A Navy Engineer Was Caught Trying To Steal Plans For The US's Newest Aircraft Carrier

Eisenhower Carrier AircraftWikimedia CommonsFlight deck of the USS Eisenhower

The Defence Department has indicted a civilian Navy engineer for attempting to send schematics for the US’s newest nuclear-powered aircraft carrier to an undercover FBI agent who he believed was working for Egyptian intelligence.

Mostafa Ahmed Awwad was a civilian engineer in the Nuclear Engineering and Planning Department at the Navy’s shipyard in Norfolk, Virginia. The 34-year-old Awwad worked at the department since February in 2014. One night in September, an Arabic-speaker called Awwad and set up a meeting the next day, where the caller explained that he was an Egyptian intelligence agent.

According to a Justice Department press release, at that meeting, Awwad seemed eager to cooperate and claimed “it was his intention to utilise his position of trust with the US Navy to obtain military technology for use by the Egyptian government, including but not limited to, the designs of the USS Gerald R. Ford nuclear aircraft carrier,”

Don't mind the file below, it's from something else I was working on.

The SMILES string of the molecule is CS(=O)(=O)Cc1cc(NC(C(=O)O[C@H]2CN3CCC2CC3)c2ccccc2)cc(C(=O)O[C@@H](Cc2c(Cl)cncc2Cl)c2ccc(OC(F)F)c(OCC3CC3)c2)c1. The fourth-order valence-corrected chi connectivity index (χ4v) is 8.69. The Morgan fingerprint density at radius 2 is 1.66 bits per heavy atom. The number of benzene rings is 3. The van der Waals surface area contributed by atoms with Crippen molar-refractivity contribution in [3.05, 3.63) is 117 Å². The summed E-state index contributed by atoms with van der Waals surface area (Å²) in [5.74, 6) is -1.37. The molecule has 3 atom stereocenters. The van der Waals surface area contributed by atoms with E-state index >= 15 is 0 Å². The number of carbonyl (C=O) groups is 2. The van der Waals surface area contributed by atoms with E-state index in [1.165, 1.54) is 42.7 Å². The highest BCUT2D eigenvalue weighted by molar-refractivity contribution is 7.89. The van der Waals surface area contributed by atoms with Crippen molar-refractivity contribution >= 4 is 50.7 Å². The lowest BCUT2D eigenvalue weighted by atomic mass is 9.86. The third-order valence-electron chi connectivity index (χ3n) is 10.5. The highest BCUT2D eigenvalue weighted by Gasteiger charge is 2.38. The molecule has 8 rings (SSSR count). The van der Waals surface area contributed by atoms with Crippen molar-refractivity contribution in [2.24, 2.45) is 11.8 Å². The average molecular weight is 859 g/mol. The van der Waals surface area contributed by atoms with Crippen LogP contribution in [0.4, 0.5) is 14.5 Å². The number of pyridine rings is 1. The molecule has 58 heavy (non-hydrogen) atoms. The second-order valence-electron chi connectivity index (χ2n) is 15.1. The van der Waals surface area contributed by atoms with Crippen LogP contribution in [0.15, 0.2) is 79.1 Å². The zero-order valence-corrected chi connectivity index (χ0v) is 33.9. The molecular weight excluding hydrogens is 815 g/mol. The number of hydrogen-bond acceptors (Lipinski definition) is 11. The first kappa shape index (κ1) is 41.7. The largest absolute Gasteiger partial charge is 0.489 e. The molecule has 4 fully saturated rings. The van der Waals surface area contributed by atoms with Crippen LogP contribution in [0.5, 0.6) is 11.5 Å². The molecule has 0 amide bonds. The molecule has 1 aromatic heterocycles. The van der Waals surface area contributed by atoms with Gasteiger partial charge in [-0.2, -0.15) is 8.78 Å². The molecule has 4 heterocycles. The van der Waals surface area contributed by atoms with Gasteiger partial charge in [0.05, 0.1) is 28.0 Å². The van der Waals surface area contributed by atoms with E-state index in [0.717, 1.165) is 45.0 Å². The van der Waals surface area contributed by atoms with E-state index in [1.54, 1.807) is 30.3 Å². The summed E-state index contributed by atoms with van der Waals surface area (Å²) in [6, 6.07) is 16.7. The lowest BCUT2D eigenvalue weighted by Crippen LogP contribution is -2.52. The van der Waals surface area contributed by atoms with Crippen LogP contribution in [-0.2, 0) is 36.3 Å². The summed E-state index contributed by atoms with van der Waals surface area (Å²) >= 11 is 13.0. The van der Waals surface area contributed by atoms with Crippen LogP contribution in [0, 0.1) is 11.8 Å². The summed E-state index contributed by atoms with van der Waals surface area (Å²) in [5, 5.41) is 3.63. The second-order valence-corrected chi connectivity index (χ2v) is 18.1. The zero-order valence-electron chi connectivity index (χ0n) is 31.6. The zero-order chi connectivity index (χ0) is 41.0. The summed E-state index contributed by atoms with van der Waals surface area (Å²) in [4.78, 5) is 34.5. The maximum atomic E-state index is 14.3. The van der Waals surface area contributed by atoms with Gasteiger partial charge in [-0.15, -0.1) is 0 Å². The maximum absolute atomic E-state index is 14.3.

Awwad allegedly set up dead-drops and a system of communication with the person he thought was an Egyptian spy. The DOJ press release said this enabled Awwad to provide his handler with “four computer-aided drawings of a US nuclear aircraft carrier downloaded from the Navy Nuclear Propulsion Information system.” He allegedly provided photos of blueprints for the vessel, and even explained the best places to strike the carrier in order to sink it. Awwad allegedly brought a handgun to one of his meetings with his contact as well.

Since his contact was actually with the FBI, the sting could land Awwad as much as a 20-year prison sentence.

Awwad was born in Saudi Arabia, but had married his wife in Cairo, according to an affidavit in support of search warrants released by the Justice Department. He held a US security clearance that granted access to “classified national defence information” up to the “secret” level of classification.

The arrest comes at an unusually tense time for US-Egyptian relations, after the regime of president Abdel Fattal al-Sisi dismissed charges against Hosni Mubarak, the Egyptian leader overthrown in February of 2011 after 30 years in power. The US has frozen some of its military assistance to Cairo after Sisi seized power in what many consider to be a military coup in July of 2013, when the former general removed and then imprisoned elected Muslim Brotherhood president Mohammad Morsi.

The running of what even the affidavit describes as an FBI “false-flag operation” under an Egyptian guise suggests the US is concerned with attempted spying on Cairo’s behalf — and isn’t worried about the possible consequences of American government officers impersonating Egyptian intelligence. The arrest could further complicate the still-close intelligence and security relationship between the US and Egypt.

Colin Campbell contributed to this report.

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